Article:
Year 11 | 16 July 2019 | email@example.com
Brain health is no small topic. Losing cognitive ability leaves people feeling powerless in a profound way. Tragically, medicine offers few answers for brain diseases like Alzheimer's and dementia.
“Brain health for seniors is a tough health issue,” acknowledges Dr. Michael E. Rosenbaum, MD. “None of the drugs used for dementia actually stop memory loss. They only seem to slow the progression a little bit. In sharp contrast, when it comes to strategies for keeping the brain sharp, natural health has many more satisfying answers.”
New research affirms chlorella could be one of these natural solutions. In 1989, the Kanazawa Medical College Department of Serology, conducted a study to find out if chlorella would be effective in keeping memory sharp. A total of 49 men and women with memory loss participated. The participants divided into a control group and a group receiving ten chlorella tablets and one “cup” of extract three times daily for a six-month period.
More than two-thirds of the participants benefited from chlorella supplementation. While the results from this initial small-scale trial got researchers excited, no one could pinpoint why chlorella seemed to help.
Some research published in 2013 is shedding some light on this question. And it seems some of these answers stem from the way the brain uses oxygen.
“The brain is a hungry organ. Even though it’s only 2% of body weight, it uses up about 20% of the calories consumed,” explains Dr. Rosenbaum. “In order to metabolize this fuel, your brain uses oxygen. However, when the brain uses oxygen to metabolize nutrients, it also produces dangerous oxidized molecules. You probably are familiar with these molecules. They’re also known as free radicals.”
These free radicals go on to wreak more havoc throughout the body including – ironically enough – the very cells the body depends on to transport oxygen up to the brain: Red blood cells.
People with Alzheimer’s disease have abnormally high levels of oxidized fats in the cell membranes of red blood cells. Some researchers speculate these handicapped red blood cells may be linked to brain deterioration. If these cells are unable to transport oxygen properly, then the brain may be missing out on this essential element.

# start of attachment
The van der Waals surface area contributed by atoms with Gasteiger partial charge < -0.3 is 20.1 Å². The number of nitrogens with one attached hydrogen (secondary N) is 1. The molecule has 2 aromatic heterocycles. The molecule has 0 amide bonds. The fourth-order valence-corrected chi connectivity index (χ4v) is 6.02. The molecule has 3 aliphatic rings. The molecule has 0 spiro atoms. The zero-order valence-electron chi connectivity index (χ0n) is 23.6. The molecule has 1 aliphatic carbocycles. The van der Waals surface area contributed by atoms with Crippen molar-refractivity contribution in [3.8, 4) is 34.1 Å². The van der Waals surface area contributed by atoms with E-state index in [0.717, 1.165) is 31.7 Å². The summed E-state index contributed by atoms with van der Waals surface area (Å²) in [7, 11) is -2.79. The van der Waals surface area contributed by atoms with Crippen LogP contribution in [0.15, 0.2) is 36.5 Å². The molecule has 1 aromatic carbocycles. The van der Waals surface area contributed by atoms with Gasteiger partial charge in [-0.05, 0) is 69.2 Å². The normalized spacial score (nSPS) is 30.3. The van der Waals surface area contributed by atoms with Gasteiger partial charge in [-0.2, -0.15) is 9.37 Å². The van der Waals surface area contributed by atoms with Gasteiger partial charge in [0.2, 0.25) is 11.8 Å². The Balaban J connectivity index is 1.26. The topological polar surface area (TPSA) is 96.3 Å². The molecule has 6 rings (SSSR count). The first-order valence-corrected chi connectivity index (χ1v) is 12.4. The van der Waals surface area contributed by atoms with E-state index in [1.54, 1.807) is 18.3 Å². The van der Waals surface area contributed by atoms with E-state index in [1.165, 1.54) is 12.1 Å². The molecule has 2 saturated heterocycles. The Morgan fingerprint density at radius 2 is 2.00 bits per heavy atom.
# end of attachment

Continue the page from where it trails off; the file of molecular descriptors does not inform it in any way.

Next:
In addition, seniors with Alzheimer’s disease have significantly lower levels of the antioxidant nutrient, lutein, in their red blood cells. Lutein gives antioxidant protection to fats like the ones in cell membranes that are so vulnerable to oxidation.
In 2013, a group of Japanese researchers decided to see if the antioxidant-rich chlorella could help with this problem. Chlorella is rich in lutein and beta-carotene, a nutrient in the same family as lutein.
A group of 12 healthy seniors participated in the study. Half were given 8 grams of chlorella tablets each day for 2 months. This amount of chlorella gave them 10.67 mg of lutein each day. This is a little more than the 10 mg of lutein typically recommended, the amount in half a cup of cooked spinach.
The other half took placebo pills.
After one month of taking the chlorella tablets, the researchers noted a significant increase in lutein levels in the participant’s blood. However they did not yet see significant changes in oxidized fats in the red blood cells.
By two months, though, this changed. The lutein levels in the red blood cells were close to 5 times what they had been at the start of the study. Even more impressively, the level of oxidized fats in the cell membranes of red blood cells of the same chlorella-taking group had been halved!
Concludes Dr. Rosenbaum, “This study adds an important chapter to the story we’re starting to piece together of how chlorella helps the brain stay healthy. Chlorella’s rich lutein supply seemed to make a noticeable difference in protecting red blood cells from oxidation. Almost paradoxically, this may help preserve the brain’s oxygen supply. And consequently, it may also hold the key to keeping the brain healthy as well.”
by S. C.
11 april 2014, Food & Fun > Health